The main goal of the whole Spirited Recipes thing is to introduce more of vegetarian (mostly vegan) meal ideas along with new or not very common ingredients.
Today, I’d like to tell you about buckwheat.
Buckwheat just as wild mushrooms is a big part of Russian cuisine. I used to eat buckwheat throughout my life in Russia quite often (sometimes even mixed with wild mushrooms, which was super delicious). Buckwheat in Russian cuisine is a very common cereal for porridge, aka kasha. Mixing cooked groats with milk and sugar is kind of pretty traditional way of consuming buckwheat kasha for kids. Buckwheat is also a common side, a foundation for a tabouli-like salad with chopped vegetables and a staple in a diet of those “on a diet”. In addition to that, buckwheat flour is often used for a delicate French crepes or Japanese soba noodles and buckwheat honey tastes insanely good.
Soon after I had moved to the States, I started craving buckwheat, dark rye bread and kefir, even though these products were not a part of my daily meal plan. I was never able find anything really close to what I was used to but it didn’t stop me from enjoying whatever was locally available.
This week I used buckwheat for making two items: chocolate granola and green bean salad. I roasted groats along with other granola ingredients for a nice crunchy texture and simply cooked in water for a salad.
Here are a few facts about buckwheat which I hope will make you curious about this “cereal”:
- While many people think that buckwheat is a cereal grain, it is actually a fruit seed that is related to rhubarb and sorrel making it a suitable substitute for grains for people who are sensitive to wheat or other grains that contain protein glutens. Buckwheat flowers are very fragrant and are attractive to bees that use them to produce a special, strongly flavored, dark honey.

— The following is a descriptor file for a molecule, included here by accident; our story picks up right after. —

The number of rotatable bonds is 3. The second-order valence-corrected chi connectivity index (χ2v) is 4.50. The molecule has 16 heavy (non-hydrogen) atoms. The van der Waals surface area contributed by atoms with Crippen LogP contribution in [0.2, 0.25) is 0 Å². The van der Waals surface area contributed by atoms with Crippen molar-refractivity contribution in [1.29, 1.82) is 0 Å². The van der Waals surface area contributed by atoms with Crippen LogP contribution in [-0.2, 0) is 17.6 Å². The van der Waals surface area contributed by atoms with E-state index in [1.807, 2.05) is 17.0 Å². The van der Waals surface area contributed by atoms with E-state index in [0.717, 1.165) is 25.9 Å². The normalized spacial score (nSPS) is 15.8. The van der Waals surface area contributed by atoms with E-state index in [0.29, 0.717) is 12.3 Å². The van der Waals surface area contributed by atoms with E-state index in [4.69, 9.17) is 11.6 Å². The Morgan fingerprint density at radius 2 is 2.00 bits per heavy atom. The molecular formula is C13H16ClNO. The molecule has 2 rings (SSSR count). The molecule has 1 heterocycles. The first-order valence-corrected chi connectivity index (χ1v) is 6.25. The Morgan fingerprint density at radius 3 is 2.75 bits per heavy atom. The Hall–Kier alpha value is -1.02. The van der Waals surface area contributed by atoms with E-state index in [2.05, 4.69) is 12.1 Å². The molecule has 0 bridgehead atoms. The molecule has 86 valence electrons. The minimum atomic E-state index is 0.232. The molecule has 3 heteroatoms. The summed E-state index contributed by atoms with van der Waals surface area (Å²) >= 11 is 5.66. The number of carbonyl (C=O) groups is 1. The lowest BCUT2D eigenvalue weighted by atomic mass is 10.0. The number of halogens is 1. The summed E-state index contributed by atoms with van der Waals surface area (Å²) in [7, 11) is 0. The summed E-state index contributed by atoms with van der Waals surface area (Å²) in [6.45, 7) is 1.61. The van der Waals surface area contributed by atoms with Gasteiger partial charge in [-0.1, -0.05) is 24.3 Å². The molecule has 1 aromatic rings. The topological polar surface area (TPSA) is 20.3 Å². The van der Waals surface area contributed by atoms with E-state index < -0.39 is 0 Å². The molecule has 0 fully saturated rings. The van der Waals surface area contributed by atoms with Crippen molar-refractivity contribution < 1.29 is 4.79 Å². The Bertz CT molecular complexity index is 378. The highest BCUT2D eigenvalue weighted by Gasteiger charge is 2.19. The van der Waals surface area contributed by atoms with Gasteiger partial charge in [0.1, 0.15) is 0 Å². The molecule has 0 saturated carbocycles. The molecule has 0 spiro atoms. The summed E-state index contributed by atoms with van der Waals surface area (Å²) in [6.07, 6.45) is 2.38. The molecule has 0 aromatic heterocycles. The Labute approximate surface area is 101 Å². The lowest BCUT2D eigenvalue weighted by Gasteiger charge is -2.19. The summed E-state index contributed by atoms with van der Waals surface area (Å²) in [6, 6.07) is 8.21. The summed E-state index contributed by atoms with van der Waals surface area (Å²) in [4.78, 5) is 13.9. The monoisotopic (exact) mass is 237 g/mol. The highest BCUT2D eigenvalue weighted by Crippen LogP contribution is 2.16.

- Diets that contain buckwheat have been linked to lowered risk of developing high cholesterol and high blood pressure.
- Buckwheat is also a good source of magnesium (a mineral that acts as a co-factor for more than 300 enzymes, including enzymes involved in the body’s use of glucose and insulin secretion). This mineral relaxes blood vessels, improving blood flow and nutrient delivery while lowering blood pressure—the perfect combination for a healthy cardiovascular system.
- Eating a serving of whole grains, such as buckwheat, at least 6 times each week is an especially good idea for postmenopausal women with high cholesterol, high blood pressure or other signs of cardiovascular disease (CVD).
- Buckwheat can be safely eaten by people who have celiac disease as it does not contain gluten. Buckwheat can be a good substitute for wheat, oats, rye and barley in a gluten-free diet.